The house may be deserted, but the daffodils return every spring. These photos of daffodils are some around our countryside I took to give my husband as a birthday present because he loves “buttercups.”
"A host of daffodils: Beside the lake,      beneath the trees, Fluttering and dancing      in the breeze." -William Wordsworth
“A host of daffodils: Beside the lake,
beneath the trees,
Fluttering and dancing
in the breeze.”
-William Wordsworth

 

Every day, we make choices that determine if we will stand in the shade or move into the light. We can be as consistent and persistent as the daffodil, or not, We have free choice.

Speaking of daffodils and choices:

Jaroldeen Asplund Edwards wrote about a five-acre garden in California that looked like a vat of gold had been poured on the hillside. The 50,000 daffodil bulbs were planted by one woman. The story became known as The Daffodil Principle. It is worth reading. Google will bring up numerous references, but my favorite is set to Beethoven’s Sonata Pathetique at llerrah.com/daffodilprinciple.htm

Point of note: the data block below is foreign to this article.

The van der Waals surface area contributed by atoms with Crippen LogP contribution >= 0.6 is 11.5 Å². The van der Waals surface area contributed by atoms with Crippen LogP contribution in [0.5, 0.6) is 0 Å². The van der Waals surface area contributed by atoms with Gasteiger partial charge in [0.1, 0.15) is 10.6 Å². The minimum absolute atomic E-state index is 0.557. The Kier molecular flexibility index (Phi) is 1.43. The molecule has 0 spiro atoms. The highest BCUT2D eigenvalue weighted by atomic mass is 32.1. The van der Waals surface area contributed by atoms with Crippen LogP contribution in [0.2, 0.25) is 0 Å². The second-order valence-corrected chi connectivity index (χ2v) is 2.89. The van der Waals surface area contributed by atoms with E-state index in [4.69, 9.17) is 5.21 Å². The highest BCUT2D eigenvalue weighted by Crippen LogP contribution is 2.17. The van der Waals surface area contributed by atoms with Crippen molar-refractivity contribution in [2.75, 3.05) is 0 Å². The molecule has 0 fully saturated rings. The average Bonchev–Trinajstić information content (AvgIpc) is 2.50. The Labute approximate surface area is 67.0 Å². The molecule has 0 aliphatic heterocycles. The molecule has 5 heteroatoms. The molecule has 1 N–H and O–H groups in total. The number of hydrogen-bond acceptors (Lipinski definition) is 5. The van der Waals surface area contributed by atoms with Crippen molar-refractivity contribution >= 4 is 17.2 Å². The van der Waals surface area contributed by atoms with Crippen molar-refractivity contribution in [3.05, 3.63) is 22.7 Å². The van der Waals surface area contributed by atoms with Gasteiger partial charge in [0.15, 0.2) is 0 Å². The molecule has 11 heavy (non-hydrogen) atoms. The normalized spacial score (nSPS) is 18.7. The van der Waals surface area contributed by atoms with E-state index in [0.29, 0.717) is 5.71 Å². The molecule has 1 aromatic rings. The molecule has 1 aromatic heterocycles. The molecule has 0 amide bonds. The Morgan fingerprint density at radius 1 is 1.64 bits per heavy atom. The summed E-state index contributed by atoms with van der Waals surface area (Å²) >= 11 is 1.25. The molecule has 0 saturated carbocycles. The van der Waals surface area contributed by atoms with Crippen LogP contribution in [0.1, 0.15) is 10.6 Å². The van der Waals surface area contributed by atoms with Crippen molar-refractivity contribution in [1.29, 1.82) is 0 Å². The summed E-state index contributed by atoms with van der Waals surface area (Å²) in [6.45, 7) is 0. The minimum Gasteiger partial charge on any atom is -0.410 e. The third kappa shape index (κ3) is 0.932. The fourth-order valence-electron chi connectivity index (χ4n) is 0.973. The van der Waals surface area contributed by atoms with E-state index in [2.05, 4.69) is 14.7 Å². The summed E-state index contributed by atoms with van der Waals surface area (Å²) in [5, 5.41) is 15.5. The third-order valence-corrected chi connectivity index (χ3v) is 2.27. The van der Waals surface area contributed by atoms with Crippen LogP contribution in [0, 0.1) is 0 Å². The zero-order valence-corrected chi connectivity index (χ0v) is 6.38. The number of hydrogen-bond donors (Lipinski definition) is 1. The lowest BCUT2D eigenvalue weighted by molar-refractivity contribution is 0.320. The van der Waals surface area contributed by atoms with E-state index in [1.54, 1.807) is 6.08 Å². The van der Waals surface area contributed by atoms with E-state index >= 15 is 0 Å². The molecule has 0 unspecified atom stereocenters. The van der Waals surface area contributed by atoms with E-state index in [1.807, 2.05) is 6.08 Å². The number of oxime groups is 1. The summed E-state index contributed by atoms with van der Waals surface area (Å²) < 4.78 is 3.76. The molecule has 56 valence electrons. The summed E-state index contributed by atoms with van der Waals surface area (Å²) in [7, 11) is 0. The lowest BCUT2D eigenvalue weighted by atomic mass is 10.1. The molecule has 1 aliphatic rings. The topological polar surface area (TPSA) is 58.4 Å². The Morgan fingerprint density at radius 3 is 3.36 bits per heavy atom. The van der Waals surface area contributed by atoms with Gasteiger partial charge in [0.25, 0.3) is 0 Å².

There are heroes all around us…

Joe is burying his mother-in-law today.

That sounds like the beginning of a bad joke. Instead, it is a tribute to a man who has been self-sacrificing in a way that makes him a hero.

His real name is not Joe. He would be embarrassed by this post. Plus, I should respect his privacy, but it is hard not to hold him up as a role model, especially during March Madness when young men and women are hailed as heroes just because they can put a ball in a basket on a last second shot.

Don’t get me wrong. I love basketball, played myself, and I like to see players who have worked hard to get where they are,  but during NCAA tournament time, we tend to idolize those who were born with certain talents and love what they are doing.